Actually, I put the question to him, since my (admittedly meager) researches into the subject led me to believe that 1) if the relative ductility/hardness of the blade can be controlled by, as I understand it, the crystalline structure of the steel and not just the carbon content, 2)the crystalline structure of the steel can be controlled by differential cooling, and 3) since this differential cooling is a function not only of the mass of metal in the blade (faster cooling at the edge vs. slower cooling in the body of the sword) but is also carefully controlled by the clay coating, then 4) it should be possible to create a sword with a ductile body and a hard edge primarily through differential cooling alone.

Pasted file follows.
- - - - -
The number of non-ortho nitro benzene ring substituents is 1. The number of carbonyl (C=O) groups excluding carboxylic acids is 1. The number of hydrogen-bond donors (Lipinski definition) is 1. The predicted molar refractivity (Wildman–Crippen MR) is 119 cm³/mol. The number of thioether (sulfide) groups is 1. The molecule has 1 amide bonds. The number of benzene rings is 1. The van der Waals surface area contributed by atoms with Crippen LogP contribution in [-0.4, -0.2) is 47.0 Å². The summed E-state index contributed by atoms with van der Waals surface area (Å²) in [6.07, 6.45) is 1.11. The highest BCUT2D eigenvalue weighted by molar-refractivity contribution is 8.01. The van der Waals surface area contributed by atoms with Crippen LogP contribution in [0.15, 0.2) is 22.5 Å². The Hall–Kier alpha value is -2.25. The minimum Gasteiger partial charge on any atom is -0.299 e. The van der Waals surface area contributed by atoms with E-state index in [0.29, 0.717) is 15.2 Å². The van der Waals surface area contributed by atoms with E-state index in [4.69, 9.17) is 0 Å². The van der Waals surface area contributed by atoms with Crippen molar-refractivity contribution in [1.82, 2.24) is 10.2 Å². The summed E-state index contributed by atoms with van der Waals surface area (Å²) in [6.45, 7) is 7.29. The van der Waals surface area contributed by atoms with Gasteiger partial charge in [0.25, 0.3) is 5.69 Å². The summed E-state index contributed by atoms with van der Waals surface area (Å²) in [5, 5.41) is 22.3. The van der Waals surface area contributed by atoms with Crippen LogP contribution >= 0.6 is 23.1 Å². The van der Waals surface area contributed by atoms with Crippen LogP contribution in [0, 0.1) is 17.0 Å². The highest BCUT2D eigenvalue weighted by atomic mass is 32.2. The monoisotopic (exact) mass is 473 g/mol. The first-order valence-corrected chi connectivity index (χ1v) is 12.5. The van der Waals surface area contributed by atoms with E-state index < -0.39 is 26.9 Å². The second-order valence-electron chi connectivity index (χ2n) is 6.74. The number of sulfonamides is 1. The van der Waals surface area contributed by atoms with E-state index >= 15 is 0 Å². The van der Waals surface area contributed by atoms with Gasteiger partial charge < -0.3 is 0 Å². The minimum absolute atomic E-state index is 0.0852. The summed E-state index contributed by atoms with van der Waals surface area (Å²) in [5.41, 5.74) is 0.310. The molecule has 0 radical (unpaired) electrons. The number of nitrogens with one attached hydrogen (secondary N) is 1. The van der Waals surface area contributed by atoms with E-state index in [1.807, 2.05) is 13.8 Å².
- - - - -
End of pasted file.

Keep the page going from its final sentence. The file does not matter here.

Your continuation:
Earl Hartman

  10. #70
    Cliff Schooling Guest

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    I agree with regard to the core argument with regard to a poor quality steel, but I think if a good quality of slightly lower carbon steel is used, it might produce the a blade with the flexibility and strength claimed. A blade is always a compomise between toughness and hardness, OK there is a fare range within a crade of steel to work in, but using good quality materials is paramount, crap core or jacket steel, crap blade. The Japanese smith had cruddy material to start off with as did the smiths of Europe, the Middle East etc, hence the need to grade your raw materials and producing a range of laminated steel of varying carbon content, keep the higher carbon and more difficult to produce, for the edge etc. The attached pic is of a copy of the sword found in the Ship burial of a local King called Raedvald in Sutton Hoo, Essex circa 625 AD. All over the world people were producing swords of incredible complexity at the same time!!!!!